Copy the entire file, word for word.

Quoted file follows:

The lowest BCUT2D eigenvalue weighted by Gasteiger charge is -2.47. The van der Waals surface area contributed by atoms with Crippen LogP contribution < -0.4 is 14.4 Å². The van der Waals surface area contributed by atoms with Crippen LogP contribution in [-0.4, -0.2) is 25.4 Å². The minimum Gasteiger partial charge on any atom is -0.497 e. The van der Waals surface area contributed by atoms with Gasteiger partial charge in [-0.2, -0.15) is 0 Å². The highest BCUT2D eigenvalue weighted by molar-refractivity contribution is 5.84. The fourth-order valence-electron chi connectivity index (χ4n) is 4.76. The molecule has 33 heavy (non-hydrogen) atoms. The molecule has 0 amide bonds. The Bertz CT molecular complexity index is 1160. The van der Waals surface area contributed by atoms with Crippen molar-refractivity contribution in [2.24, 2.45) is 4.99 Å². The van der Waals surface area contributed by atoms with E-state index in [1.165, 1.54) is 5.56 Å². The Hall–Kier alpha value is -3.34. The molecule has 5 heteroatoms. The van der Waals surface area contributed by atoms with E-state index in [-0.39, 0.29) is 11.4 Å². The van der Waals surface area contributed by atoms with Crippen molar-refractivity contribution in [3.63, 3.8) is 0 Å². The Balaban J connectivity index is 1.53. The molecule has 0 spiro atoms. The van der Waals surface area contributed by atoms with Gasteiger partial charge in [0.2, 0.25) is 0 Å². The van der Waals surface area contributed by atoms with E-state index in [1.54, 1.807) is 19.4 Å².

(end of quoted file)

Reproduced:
The lowest BCUT2D eigenvalue weighted by Gasteiger charge is -2.47. The van der Waals surface area contributed by atoms with Crippen LogP contribution < -0.4 is 14.4 Å². The van der Waals surface area contributed by atoms with Crippen LogP contribution in [-0.4, -0.2) is 25.4 Å². The minimum Gasteiger partial charge on any atom is -0.497 e. The van der Waals surface area contributed by atoms with Gasteiger partial charge in [-0.2, -0.15) is 0 Å². The highest BCUT2D eigenvalue weighted by molar-refractivity contribution is 5.84. The fourth-order valence-electron chi connectivity index (χ4n) is 4.76. The molecule has 33 heavy (non-hydrogen) atoms. The molecule has 0 amide bonds. The Bertz CT molecular complexity index is 1160. The van der Waals surface area contributed by atoms with Crippen molar-refractivity contribution in [2.24, 2.45) is 4.99 Å². The van der Waals surface area contributed by atoms with E-state index in [1.165, 1.54) is 5.56 Å². The Hall–Kier alpha value is -3.34. The molecule has 5 heteroatoms. The van der Waals surface area contributed by atoms with E-state index in [-0.39, 0.29) is 11.4 Å². The van der Waals surface area contributed by atoms with Crippen molar-refractivity contribution in [3.63, 3.8) is 0 Å². The Balaban J connectivity index is 1.53. The molecule has 0 spiro atoms. The van der Waals surface area contributed by atoms with Gasteiger partial charge in [0.2, 0.25) is 0 Å². The van der Waals surface area contributed by atoms with E-state index in [1.54, 1.807) is 19.4 Å².